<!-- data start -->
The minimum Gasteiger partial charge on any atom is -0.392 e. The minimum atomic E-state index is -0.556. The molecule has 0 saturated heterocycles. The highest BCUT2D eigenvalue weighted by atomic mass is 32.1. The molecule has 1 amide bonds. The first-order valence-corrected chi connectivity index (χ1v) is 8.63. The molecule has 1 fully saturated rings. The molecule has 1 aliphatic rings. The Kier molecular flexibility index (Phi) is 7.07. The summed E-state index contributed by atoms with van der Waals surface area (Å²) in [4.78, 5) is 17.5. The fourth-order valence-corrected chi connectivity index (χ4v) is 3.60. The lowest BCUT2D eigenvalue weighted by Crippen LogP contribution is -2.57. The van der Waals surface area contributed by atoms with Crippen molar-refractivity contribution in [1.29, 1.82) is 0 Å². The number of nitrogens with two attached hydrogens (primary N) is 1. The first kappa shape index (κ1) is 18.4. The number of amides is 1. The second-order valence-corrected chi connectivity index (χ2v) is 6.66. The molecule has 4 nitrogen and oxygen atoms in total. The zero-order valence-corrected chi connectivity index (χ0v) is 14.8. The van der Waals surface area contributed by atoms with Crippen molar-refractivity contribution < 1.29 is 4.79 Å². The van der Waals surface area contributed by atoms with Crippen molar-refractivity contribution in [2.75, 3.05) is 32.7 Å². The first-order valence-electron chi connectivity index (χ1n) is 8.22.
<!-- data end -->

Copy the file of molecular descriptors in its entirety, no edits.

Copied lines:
The minimum Gasteiger partial charge on any atom is -0.392 e. The minimum atomic E-state index is -0.556. The molecule has 0 saturated heterocycles. The highest BCUT2D eigenvalue weighted by atomic mass is 32.1. The molecule has 1 amide bonds. The first-order valence-corrected chi connectivity index (χ1v) is 8.63. The molecule has 1 fully saturated rings. The molecule has 1 aliphatic rings. The Kier molecular flexibility index (Phi) is 7.07. The summed E-state index contributed by atoms with van der Waals surface area (Å²) in [4.78, 5) is 17.5. The fourth-order valence-corrected chi connectivity index (χ4v) is 3.60. The lowest BCUT2D eigenvalue weighted by Crippen LogP contribution is -2.57. The van der Waals surface area contributed by atoms with Crippen molar-refractivity contribution in [1.29, 1.82) is 0 Å². The number of nitrogens with two attached hydrogens (primary N) is 1. The first kappa shape index (κ1) is 18.4. The number of amides is 1. The second-order valence-corrected chi connectivity index (χ2v) is 6.66. The molecule has 4 nitrogen and oxygen atoms in total. The zero-order valence-corrected chi connectivity index (χ0v) is 14.8. The van der Waals surface area contributed by atoms with Crippen molar-refractivity contribution < 1.29 is 4.79 Å². The van der Waals surface area contributed by atoms with Crippen molar-refractivity contribution in [2.75, 3.05) is 32.7 Å². The first-order valence-electron chi connectivity index (χ1n) is 8.22.